The 7-person panel was chaired by Zenda Ofir, see below for the full list of panel members.
Overall, the review concludes that “upon its establishment, IRDR was a well-conceptualized, timely and innovative – potentially even pioneering – initiative in the increasingly important domain of disaster risk reduction.” However, “progress has been slow, and the program foci and results too limited to meet the goals of the Science Plan and the expectations created by the program.”
Reasons for the disappointing results include:
- Decisions during inception prompted by challenges in how such Interdisciplinary Bodies are set up
- Fast turnover in Executive Directors at the international program office in Beijing (the first such office set up outside Europe by ICSU)
- A series of governance, leadership and management weaknesses, including a failure to raise sufficient program funds to give life to its strategic intent
Nevertheless, the review panel concluded that IRDR remains a very worthwhile endeavour, as it maintains a significant niche and comparative advantage that continue to provide a good value proposition for stakeholders, both scientific and non-scientific. “It remains well positioned in an important area of work, and has been making fair progress in spite of significant obstacles.”
The policy relevance of the program has been underscored by the preparation for and adoption of the Sendai Framework on Disaster Risk reduction in 2015 by the world’s governments. IRDR played a key role in advocacy for science and the scientific community throughout that process.
The panel singled out two key choices that need to be made if IRDR “is to be more than ‘just another scientific program’”.
First, initiate completely new areas based on newly identified knowledge gaps that present major or intractable challenges for the field. Second strengthen, amplify and accelerate activities around its existing foci, and thus move further in line with the scope and intent of the initial Science Plan.
Key recommendations were:
- Adjust the program scope and direction – strengthen and redirect efforts in order to achieve objectives set out in original Science Plan.
- Improve business model – move from unsuccessful project-driven, ad hoc approach to a more strategic, programmatic approach. Tap unconventional sources of funding.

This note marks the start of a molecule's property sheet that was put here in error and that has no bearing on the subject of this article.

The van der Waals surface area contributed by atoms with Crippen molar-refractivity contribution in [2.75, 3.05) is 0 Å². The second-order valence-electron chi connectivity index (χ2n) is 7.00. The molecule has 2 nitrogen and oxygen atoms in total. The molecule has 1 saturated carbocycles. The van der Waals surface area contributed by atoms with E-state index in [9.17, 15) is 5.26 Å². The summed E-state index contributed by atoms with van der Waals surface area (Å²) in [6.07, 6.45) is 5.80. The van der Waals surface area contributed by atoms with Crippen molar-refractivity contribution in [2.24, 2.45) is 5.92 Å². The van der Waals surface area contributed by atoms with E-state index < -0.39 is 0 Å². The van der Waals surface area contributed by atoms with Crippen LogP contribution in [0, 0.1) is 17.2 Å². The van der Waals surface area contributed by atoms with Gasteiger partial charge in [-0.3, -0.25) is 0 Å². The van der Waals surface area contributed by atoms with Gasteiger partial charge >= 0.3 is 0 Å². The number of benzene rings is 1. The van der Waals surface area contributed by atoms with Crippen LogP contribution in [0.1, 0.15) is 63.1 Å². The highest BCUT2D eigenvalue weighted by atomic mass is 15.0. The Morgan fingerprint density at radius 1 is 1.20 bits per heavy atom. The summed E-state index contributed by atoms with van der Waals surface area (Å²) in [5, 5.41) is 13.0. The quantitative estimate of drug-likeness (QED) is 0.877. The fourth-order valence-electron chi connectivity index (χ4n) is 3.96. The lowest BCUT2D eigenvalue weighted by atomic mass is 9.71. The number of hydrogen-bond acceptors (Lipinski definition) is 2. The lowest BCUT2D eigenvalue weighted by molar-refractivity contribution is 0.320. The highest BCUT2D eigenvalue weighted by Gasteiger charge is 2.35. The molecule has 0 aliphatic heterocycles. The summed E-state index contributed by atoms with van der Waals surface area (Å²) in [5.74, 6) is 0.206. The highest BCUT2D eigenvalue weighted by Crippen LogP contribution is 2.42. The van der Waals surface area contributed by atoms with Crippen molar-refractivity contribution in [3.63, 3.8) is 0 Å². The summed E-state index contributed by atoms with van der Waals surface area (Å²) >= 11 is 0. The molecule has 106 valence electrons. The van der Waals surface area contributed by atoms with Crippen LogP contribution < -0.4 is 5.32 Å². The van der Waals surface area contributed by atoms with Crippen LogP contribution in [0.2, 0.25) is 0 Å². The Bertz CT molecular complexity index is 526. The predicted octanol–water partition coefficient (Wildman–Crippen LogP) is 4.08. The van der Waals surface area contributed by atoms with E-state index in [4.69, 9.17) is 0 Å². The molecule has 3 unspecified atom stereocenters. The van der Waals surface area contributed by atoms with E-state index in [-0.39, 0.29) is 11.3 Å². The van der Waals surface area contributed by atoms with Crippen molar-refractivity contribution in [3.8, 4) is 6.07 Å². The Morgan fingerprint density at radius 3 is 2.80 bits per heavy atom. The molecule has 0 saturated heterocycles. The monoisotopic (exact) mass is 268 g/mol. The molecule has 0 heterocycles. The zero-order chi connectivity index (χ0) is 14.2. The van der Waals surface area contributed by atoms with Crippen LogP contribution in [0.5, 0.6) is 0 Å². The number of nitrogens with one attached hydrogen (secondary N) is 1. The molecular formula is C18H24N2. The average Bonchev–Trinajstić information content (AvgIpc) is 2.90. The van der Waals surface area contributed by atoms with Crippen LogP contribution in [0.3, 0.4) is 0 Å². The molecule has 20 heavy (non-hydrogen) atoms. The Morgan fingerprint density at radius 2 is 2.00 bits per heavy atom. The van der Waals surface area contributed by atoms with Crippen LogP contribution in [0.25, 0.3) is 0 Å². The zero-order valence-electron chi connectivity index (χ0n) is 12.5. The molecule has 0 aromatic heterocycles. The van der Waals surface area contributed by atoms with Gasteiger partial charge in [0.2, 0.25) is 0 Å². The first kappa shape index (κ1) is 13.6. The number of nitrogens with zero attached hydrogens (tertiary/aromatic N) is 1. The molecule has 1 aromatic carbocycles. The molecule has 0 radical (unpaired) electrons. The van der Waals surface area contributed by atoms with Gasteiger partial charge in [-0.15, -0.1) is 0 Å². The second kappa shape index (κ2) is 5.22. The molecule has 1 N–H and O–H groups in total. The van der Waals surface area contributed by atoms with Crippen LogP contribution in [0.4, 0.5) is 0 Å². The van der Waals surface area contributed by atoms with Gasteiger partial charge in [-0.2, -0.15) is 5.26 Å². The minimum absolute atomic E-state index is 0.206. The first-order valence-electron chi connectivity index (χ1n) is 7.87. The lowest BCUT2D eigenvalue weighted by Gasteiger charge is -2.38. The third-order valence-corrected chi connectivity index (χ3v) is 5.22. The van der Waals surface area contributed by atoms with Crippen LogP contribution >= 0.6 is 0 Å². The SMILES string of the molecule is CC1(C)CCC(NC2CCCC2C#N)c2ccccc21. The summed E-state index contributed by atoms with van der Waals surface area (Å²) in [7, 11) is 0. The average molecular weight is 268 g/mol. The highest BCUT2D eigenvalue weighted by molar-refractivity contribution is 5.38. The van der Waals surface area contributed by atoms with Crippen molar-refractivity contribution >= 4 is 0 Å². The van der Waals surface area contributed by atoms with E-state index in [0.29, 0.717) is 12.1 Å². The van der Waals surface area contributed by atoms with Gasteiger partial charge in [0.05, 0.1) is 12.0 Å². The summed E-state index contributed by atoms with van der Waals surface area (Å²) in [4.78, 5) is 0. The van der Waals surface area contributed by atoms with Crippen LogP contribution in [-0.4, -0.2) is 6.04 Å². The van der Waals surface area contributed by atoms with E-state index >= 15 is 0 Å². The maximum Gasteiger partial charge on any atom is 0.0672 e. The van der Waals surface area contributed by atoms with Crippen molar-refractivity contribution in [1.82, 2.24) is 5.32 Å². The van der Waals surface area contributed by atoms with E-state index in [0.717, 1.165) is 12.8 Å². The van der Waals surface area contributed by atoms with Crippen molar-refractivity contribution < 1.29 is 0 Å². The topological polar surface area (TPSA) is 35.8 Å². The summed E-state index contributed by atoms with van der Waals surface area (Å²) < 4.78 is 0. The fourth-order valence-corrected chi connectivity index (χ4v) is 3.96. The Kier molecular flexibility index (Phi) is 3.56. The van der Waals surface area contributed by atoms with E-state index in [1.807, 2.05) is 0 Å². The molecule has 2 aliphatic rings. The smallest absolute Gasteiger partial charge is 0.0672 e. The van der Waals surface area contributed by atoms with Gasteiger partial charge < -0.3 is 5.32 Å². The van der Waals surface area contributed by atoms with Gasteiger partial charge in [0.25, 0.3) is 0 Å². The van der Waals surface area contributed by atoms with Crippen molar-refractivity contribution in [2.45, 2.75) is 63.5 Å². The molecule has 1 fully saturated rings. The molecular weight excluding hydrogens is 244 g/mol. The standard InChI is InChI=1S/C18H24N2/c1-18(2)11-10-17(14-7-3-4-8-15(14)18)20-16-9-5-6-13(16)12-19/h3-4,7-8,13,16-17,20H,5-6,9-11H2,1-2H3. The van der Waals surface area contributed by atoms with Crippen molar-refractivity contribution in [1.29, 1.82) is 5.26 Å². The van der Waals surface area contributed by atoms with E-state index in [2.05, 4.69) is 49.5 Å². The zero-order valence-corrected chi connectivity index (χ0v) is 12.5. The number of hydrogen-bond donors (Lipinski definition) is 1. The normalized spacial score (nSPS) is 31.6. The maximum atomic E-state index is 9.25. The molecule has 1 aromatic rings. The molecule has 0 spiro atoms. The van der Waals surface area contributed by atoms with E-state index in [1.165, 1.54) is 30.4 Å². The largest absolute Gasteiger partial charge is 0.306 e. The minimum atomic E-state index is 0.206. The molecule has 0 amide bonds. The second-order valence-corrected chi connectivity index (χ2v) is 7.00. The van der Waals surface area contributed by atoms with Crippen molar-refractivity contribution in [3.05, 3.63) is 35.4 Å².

- Sharpen governance – ensure proper oversight and appropriate lines of accountability, engage co-sponsors, use the strengths of each component of IRDR to relieve high burden of work on Scientific Committee.
- Improve management – put monitoring, evaluation and knowledge management systems in place, enhance branding and communication.
- Move towards collective impact – mobilizing successful community building efforts to date to align and collaborate as a global action network. Make use of the opportunity to do context-sensitive, innovative comparative work that can strengthen science for policy and practice.
The report also highlighted lessons for consideration for ICSU as a co-sponsor, given that IRDR’s governance system was based on the work of other ICSU Interdisciplinary Bodies. “The situation experienced in IRDR raises some questions about an approach where the Scientific Committee is the driver of the science, the manager of the IPO (eg defining the overall portfolio of activities, assessing ED performance), and allocator of funds – all while overseeing itself”. A key governance recommendation is to separate the functions of oversight, scientific leadership and guidance and program leadership and management.
IRDR was established in 2010 by the International Council for Science, the International Social Science Council (ISSC) and the UN Office for Disaster Risk Reduction (UNISDR), with financial report primarily from the China Association for Science and Technology, a national ICSU member.
Download the full report here.
- Zenda Ofir, Chair
- Janos Bogardi
- Tom Beer
- Barbara Carby
- Gensuo Jia
- Eko Teguh Paripurno
- Roberto Sánchez-Rodríguez